Preventive behaviors such as mask wearing, hand washing, and physical distancing have been recommended by World Health Organization (WHO) [12] and Centers for Disease Control and Prevention (CDC) [20] as effective personal methods to protect people from COVID-19 infection. These preventive behaviors have been indicated to significantly reduce the risk of viral transmission and infection in previous studies [21,22,23]. A systematic review and meta-analysis of 172 observational studies across 16 countries and six continents supports the physical distancing and face masking that prove to be beneficial for preventing the infection [24]. In addition, wearing mask and washing hands with soap helps reduce the transmission of viruses [25].
Health literacy and preventive behaviors have shown the protective effects in containing the COVID-19 pandemic. However, their roles on controlling the infection in people with pre-existing health conditions remain to be explored. Therefore, in this study, we examined the association between pre-existing health conditions (PEHC) and suspected COVID-19 symptoms (S-COVID-19-S), and we investigated the effect modification of health literacy (HL) and preventive behaviors (PB) on the association between PEHC and S-COVID-19-S among outpatient department visitors in 18 hospitals and health centers across Vietnam during the pandemic.

2. Methods

2.1. Study Design

A cross-sectional study was conducted on adults visiting the outpatient department (OPD) at 18 hospitals and health centers across Vietnam from 14 February to 31 May 2020. The study was reviewed and approved by the Institutional Ethical Review Committee of Hanoi University of Public Health, Vietnam (IRB No. 029/2020/YTCC-HD3 for the first period from 14 February to 31 March 2020, and IRB No. 133/2020/YTCC-HD3 for the second period from 1 April to 31 May 2020).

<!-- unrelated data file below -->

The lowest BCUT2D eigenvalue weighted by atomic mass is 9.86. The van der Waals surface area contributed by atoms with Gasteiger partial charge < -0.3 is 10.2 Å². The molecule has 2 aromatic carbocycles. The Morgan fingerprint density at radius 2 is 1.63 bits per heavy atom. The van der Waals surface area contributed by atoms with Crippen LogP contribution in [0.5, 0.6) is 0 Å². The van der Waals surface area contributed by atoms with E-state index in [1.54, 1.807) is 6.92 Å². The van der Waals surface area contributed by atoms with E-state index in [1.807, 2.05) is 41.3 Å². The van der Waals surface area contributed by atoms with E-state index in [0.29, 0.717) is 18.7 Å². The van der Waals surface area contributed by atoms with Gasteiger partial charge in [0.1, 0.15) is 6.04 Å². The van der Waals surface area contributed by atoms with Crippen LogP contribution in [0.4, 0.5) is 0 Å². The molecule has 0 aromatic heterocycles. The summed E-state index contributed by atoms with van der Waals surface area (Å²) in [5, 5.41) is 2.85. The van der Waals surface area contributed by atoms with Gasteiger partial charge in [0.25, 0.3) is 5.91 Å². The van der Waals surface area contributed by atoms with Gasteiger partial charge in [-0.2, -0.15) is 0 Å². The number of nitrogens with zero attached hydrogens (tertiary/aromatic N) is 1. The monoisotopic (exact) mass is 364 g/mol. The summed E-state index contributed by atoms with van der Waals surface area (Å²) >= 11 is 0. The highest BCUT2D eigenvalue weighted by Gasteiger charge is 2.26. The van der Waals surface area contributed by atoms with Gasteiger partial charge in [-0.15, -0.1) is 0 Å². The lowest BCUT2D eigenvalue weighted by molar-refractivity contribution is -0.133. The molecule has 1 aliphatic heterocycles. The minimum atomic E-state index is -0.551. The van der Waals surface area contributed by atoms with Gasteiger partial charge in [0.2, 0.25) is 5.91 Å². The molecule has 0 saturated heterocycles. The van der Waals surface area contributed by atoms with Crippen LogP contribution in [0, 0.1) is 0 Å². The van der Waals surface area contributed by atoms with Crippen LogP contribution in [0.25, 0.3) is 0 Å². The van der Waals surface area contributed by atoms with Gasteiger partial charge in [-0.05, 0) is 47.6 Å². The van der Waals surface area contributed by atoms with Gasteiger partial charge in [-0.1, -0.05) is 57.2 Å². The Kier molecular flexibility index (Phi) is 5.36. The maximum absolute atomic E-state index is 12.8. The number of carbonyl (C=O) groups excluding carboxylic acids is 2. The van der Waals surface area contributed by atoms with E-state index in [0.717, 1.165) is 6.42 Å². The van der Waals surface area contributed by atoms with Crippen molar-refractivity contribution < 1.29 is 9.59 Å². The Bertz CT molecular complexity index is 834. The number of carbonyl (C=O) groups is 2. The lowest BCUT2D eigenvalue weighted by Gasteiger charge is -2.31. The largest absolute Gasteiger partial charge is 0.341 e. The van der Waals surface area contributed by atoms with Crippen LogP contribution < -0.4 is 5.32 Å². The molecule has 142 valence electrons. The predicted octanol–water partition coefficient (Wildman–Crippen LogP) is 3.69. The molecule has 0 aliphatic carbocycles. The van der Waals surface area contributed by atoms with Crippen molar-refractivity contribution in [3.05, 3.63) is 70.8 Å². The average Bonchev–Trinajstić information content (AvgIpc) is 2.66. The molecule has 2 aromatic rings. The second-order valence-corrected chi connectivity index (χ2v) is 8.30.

2.2. Study Sample

Adults who visited the OPD, aged from 18 to 85 years old with Vietnamese listening and reading proficiency, were invited to join our survey. We excluded individuals with any emergency condition (e.g., positive with COVID-19, injuries from traffic accident, appendicitis, etc.), having a psychotic disorder, dementia, or blindness. The data collection procedures were described in a previous publication [26].
A total of 8291 participants from 18 hospitals and health centers across Vietnam, including 1028 from Military Hospital 103, 183 from E hospital, and 300 from General Hospital of Agricultural, in Hanoi; 469 from Thai Nguyen National Hospital, in Thai Nguyen Province; 500 from Bac Ninh Obstetrics and Pediatrics Hospital, in Bac Ninh city; 982 from Hai Phong University of Medicine and Pharmacy Hospital, 492 from Kien An Hospital, and 484 from Kien Thuy District Health Center, in Haiphong city; 309 from Quang Ninh General Hospital, 364 from Bai Chay Hospital, and 280 from Quang Ninh Obstetrics and Pediatrics Hospital, in Quang Ninh province; 495 from Trieu Phong District Health Center, Quang Tri province; 421 from Da Nang Oncology Hospital, in Da Nang city; 489 from Thu Duc District Hospital, 497 from Thu Duc District Health Center, 248 from Hospital District 2, and 242 from Tan Phu District Hospital, in Ho Chi Minh city; and 508 from Can Tho University of Medicine and Pharmacy Hospital, in Can Tho city.